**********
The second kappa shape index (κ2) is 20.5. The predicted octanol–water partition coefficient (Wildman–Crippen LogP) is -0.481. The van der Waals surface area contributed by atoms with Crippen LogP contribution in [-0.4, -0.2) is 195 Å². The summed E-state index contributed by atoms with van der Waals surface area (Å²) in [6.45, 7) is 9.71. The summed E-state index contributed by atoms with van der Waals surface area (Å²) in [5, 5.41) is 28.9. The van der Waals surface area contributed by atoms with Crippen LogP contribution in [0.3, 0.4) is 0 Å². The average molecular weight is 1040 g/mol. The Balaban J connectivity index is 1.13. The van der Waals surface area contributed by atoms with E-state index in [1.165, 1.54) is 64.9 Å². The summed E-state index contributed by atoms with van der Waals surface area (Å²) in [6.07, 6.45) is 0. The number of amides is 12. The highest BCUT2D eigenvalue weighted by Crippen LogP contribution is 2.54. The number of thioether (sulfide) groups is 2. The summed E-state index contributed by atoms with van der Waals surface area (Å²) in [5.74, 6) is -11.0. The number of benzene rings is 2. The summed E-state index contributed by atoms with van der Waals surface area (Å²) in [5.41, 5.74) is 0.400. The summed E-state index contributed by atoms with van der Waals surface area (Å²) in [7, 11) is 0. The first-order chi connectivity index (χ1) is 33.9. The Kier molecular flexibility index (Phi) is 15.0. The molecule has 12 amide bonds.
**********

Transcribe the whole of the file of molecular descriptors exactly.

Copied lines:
The second kappa shape index (κ2) is 20.5. The predicted octanol–water partition coefficient (Wildman–Crippen LogP) is -0.481. The van der Waals surface area contributed by atoms with Crippen LogP contribution in [-0.4, -0.2) is 195 Å². The summed E-state index contributed by atoms with van der Waals surface area (Å²) in [6.45, 7) is 9.71. The summed E-state index contributed by atoms with van der Waals surface area (Å²) in [5, 5.41) is 28.9. The van der Waals surface area contributed by atoms with Crippen LogP contribution in [0.3, 0.4) is 0 Å². The average molecular weight is 1040 g/mol. The Balaban J connectivity index is 1.13. The van der Waals surface area contributed by atoms with E-state index in [1.165, 1.54) is 64.9 Å². The summed E-state index contributed by atoms with van der Waals surface area (Å²) in [6.07, 6.45) is 0. The number of amides is 12. The highest BCUT2D eigenvalue weighted by Crippen LogP contribution is 2.54. The number of thioether (sulfide) groups is 2. The summed E-state index contributed by atoms with van der Waals surface area (Å²) in [5.74, 6) is -11.0. The number of benzene rings is 2. The summed E-state index contributed by atoms with van der Waals surface area (Å²) in [5.41, 5.74) is 0.400. The summed E-state index contributed by atoms with van der Waals surface area (Å²) in [7, 11) is 0. The first-order chi connectivity index (χ1) is 33.9. The Kier molecular flexibility index (Phi) is 15.0. The molecule has 12 amide bonds.